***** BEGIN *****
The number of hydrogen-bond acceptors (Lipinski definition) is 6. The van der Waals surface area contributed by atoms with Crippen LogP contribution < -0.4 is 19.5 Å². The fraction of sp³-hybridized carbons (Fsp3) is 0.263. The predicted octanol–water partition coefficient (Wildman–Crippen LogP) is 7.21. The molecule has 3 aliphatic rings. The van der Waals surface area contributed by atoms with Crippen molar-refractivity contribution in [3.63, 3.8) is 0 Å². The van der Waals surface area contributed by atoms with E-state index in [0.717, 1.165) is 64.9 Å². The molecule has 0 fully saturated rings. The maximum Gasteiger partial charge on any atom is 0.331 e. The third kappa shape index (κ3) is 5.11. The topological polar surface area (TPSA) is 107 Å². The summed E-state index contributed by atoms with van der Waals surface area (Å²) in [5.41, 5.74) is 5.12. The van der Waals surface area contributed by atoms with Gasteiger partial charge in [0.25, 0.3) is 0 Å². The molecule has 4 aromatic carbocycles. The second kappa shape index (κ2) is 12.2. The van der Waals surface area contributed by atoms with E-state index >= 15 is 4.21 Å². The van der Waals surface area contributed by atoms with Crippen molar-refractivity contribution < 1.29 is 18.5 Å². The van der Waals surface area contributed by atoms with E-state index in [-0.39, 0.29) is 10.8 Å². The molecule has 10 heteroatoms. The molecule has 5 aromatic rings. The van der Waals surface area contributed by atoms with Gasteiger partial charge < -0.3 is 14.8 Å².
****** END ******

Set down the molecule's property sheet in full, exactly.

The number of hydrogen-bond acceptors (Lipinski definition) is 6. The van der Waals surface area contributed by atoms with Crippen LogP contribution < -0.4 is 19.5 Å². The fraction of sp³-hybridized carbons (Fsp3) is 0.263. The predicted octanol–water partition coefficient (Wildman–Crippen LogP) is 7.21. The molecule has 3 aliphatic rings. The van der Waals surface area contributed by atoms with Crippen molar-refractivity contribution in [3.63, 3.8) is 0 Å². The van der Waals surface area contributed by atoms with E-state index in [0.717, 1.165) is 64.9 Å². The molecule has 0 fully saturated rings. The maximum Gasteiger partial charge on any atom is 0.331 e. The third kappa shape index (κ3) is 5.11. The topological polar surface area (TPSA) is 107 Å². The summed E-state index contributed by atoms with van der Waals surface area (Å²) in [5.41, 5.74) is 5.12. The van der Waals surface area contributed by atoms with Gasteiger partial charge in [0.25, 0.3) is 0 Å². The molecule has 4 aromatic carbocycles. The second kappa shape index (κ2) is 12.2. The van der Waals surface area contributed by atoms with E-state index >= 15 is 4.21 Å². The van der Waals surface area contributed by atoms with Crippen molar-refractivity contribution < 1.29 is 18.5 Å². The van der Waals surface area contributed by atoms with E-state index in [-0.39, 0.29) is 10.8 Å². The molecule has 10 heteroatoms. The molecule has 5 aromatic rings. The van der Waals surface area contributed by atoms with Gasteiger partial charge < -0.3 is 14.8 Å².